As I child, I think I often mentally rolled my eyes at Dad’s brainwashing. As a mouthy teen, I fought back with, “Yeah, I’m unique; just like everybody else.” (I think my intent was to irritate my dad, but somehow he thought - and still thinks - my response is hilarious.) But today I appreciate Dad’s perspective, which is confirmed quite nicely by if you look up weird and unique.

We are all weird!

As I’ve started talking about the process of getting Brandon assessed for developmental delays/disorders, something interesting has started happening. Friends and acquaintances that don’t know Brandon (or don’t know him well) listen to one or two of the reasons we’re having B assessed and jump in with, “Oh, my kid did that; that’s normal!” 

This rubs me the wrong way and I feel like I have to justify what we’re doing even though I know that this is the right thing to do for Brandon to ensure he gets the absolute best start possible. And yet, I think the intent behind this statement is basically good. People want to reassure me that my son isn’t “abnormal” or somehow flawed.

Normal is relative

My beliefs about this process as it relates to my son can be summed up in three points that I shared on Kids in the Capital recently:

  • Nothing is “wrong” with my son. He is exactly right just the way he is.
  • Assessments are just a jargony way of saying you have to be creatively vigilant and diligent to learn how to reach a child in the way that works for them.
  • I will do whatever it takes to help my son, because just as I get to share my stories in a way that works for me, I want him to find a way to share his.

My motivation behind getting him assessed is not to highlight all the things that are “wrong” with him. It’s to figure out how we can change what we’re doing so that our communication and behavior is right for him.

Put more simply, I want to know what I can change to help him. The assessments aren’t about changing him at all or making him more “normal”.

“Normal” is not interchangeable with “Norms”

Raise your hand if you have ever or know a parent who has ever compared their child with another child. Pretty much every person reading this in the western hemisphere should have their hand up (which kind of amuses me to imagine), because we ALL do it.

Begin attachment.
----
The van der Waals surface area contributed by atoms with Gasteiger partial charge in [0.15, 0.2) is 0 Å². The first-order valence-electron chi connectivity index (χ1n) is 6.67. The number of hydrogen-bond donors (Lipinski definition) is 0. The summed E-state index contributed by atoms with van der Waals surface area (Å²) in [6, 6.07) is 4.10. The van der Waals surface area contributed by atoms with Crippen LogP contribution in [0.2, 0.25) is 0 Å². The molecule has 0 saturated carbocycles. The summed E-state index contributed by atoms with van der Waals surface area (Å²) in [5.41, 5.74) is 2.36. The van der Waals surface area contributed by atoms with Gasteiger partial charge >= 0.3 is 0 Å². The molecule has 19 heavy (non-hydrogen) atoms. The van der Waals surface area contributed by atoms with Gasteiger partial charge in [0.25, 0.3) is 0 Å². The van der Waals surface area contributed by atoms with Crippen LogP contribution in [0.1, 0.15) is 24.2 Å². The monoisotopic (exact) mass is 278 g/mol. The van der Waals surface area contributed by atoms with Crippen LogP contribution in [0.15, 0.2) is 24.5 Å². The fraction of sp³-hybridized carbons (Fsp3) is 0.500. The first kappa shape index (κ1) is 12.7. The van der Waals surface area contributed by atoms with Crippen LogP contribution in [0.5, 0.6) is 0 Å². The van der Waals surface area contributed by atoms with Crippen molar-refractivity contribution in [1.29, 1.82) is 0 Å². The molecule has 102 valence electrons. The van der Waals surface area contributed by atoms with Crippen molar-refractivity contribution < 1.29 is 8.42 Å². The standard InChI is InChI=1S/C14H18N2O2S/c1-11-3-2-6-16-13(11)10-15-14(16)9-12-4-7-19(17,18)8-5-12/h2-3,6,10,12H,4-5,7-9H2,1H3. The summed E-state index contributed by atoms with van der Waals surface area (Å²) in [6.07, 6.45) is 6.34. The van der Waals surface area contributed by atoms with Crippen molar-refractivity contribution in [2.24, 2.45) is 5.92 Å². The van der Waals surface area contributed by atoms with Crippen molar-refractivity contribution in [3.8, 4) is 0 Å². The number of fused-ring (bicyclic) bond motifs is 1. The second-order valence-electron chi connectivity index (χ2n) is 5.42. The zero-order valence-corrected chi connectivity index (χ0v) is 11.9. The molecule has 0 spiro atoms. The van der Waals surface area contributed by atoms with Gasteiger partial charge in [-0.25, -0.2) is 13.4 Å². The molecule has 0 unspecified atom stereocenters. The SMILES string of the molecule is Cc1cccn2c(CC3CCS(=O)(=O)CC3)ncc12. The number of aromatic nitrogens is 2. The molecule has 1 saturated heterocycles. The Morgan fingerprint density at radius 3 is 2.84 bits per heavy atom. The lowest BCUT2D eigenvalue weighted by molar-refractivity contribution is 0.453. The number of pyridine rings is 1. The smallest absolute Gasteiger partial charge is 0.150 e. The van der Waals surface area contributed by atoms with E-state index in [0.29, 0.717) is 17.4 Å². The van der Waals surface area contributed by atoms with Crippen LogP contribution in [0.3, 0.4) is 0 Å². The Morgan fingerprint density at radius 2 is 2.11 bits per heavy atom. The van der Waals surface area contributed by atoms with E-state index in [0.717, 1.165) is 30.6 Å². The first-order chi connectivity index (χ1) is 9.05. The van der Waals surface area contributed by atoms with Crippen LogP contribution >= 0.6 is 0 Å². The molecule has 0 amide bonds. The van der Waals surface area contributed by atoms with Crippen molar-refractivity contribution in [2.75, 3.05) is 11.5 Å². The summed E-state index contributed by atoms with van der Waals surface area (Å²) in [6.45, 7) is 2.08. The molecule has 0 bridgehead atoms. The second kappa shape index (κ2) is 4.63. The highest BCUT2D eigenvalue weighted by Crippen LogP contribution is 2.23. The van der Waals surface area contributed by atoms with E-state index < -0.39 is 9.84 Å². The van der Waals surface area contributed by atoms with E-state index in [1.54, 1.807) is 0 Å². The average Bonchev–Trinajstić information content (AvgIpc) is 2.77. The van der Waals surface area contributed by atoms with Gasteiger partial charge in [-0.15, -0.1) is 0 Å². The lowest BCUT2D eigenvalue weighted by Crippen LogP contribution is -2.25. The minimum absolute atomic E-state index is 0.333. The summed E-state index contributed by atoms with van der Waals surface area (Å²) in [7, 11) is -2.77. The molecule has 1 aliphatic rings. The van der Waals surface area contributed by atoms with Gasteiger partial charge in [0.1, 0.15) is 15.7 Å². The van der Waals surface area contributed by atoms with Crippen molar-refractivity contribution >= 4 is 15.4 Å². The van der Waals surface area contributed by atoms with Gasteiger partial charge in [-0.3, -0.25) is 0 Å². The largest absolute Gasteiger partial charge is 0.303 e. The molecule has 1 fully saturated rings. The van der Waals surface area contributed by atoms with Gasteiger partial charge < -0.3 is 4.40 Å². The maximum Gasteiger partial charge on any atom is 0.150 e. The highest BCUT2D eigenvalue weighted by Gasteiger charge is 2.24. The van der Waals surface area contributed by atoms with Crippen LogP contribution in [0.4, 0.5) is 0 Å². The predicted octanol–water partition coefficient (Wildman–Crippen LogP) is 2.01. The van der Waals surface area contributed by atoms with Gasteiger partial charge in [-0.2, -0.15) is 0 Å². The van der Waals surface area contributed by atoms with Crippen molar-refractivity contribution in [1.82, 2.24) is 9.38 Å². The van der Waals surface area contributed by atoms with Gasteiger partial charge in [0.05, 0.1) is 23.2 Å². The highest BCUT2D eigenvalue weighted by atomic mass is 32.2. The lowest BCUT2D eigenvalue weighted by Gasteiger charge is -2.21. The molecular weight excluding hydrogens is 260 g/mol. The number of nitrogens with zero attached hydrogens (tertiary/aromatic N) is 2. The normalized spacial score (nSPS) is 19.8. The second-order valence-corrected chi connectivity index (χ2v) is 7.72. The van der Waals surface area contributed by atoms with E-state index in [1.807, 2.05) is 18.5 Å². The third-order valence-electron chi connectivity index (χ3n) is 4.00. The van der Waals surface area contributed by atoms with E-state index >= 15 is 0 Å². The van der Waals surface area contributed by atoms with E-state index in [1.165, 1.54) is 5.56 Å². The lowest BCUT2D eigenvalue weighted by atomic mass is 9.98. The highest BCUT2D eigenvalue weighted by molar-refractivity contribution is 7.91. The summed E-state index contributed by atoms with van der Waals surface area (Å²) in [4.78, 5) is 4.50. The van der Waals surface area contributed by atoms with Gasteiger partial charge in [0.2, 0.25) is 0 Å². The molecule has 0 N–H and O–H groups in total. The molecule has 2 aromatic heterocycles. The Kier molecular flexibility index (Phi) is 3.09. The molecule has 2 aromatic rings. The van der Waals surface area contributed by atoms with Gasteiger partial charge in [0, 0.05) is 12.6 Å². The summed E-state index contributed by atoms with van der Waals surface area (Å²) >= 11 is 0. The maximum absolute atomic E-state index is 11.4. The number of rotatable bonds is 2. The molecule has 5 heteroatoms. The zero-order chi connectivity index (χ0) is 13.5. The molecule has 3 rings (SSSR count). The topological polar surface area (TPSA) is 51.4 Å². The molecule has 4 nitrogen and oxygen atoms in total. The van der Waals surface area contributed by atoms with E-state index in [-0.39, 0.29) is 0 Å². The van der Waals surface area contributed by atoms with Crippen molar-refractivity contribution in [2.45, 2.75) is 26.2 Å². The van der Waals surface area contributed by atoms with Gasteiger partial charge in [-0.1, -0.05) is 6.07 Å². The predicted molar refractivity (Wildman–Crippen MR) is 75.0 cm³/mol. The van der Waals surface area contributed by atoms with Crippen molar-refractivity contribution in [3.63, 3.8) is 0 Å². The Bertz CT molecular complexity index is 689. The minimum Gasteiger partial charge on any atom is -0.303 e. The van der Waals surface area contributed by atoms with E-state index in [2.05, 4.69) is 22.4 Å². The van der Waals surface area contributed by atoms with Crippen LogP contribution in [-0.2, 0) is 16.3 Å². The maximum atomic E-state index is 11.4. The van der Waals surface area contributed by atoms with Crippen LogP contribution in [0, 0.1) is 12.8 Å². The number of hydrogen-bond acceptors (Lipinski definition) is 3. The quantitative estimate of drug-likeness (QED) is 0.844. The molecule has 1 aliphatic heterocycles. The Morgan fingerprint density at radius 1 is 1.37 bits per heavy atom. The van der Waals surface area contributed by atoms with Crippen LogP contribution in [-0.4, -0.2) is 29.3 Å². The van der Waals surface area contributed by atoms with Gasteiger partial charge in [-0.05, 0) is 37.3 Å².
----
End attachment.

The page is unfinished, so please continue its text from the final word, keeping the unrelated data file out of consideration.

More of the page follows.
The problem with these comparisons is that not everyone knows what norms are. Often, what is within established norms is confused as “normal”. Having been raised by a walking dictionary, I often refer back to the dictionary for precise meanings: defines “norms” as follows (I skipped the lengthy math definition):

a standard, model, or pattern.

general level or average: Two cars per family is the norm in most suburban communities.

a designated standard of average performance of people of a given age, background, etc. (re: education)

a standard based on the past average performance of a given individual.

the greatest difference between two successive points of a given partition.

But what is “normal”?

Normal is complex and, in my opinion, completely relative to personal experiences. The dictionary definition of normal doesn’t address societal interpretations and connotations behind the word. Behavior that can appear normal for one person/child may seem completely out of left field for another.

Brandon is the only child I’ve had. We don’t get to be around other children very often. We had a sense that he was delayed in certain ways, but we erred on the side of “wait and see”. It wasn’t until his caregiver (who is around other children quite often) spoke up about her concerns about where he was at compared to children two years younger that we knew we needed to get him help.

I don’t need or want to be placated.

I have a plethora of specialists who are trained to spot areas that we can work to help Brandon. We know there are challenges to overcome. I’m trying hard keep a level head through this process rather than be an emotional basketcase.

Parents of children who are going through the assessment process already have enough doubts about our parenting abilities. It’s incredibly frustrating to do the instinctive things parents do and find they don’t work. Experimentation with methods that may seem to outsiders like coddling, spoiling, helicoptering and other negative terms can lead to judgment from others about our parenting abilities. That’s going to happen with strangers - there is absolutely nothing any of us can do to stop it.

But I hope that people who know me can recognize that, like any other mother (and father), we are doing our very best to do the right thing for our child. It isn’t unusual for even siblings to need different things from their parents.

It’s not inequality.

It’s parenting individuals.

Individuals who are weird.

So, I won’t tell you your kid is normal if you don’t tell me mine is, because who on earth wants to be normal? It’s much better to be weird.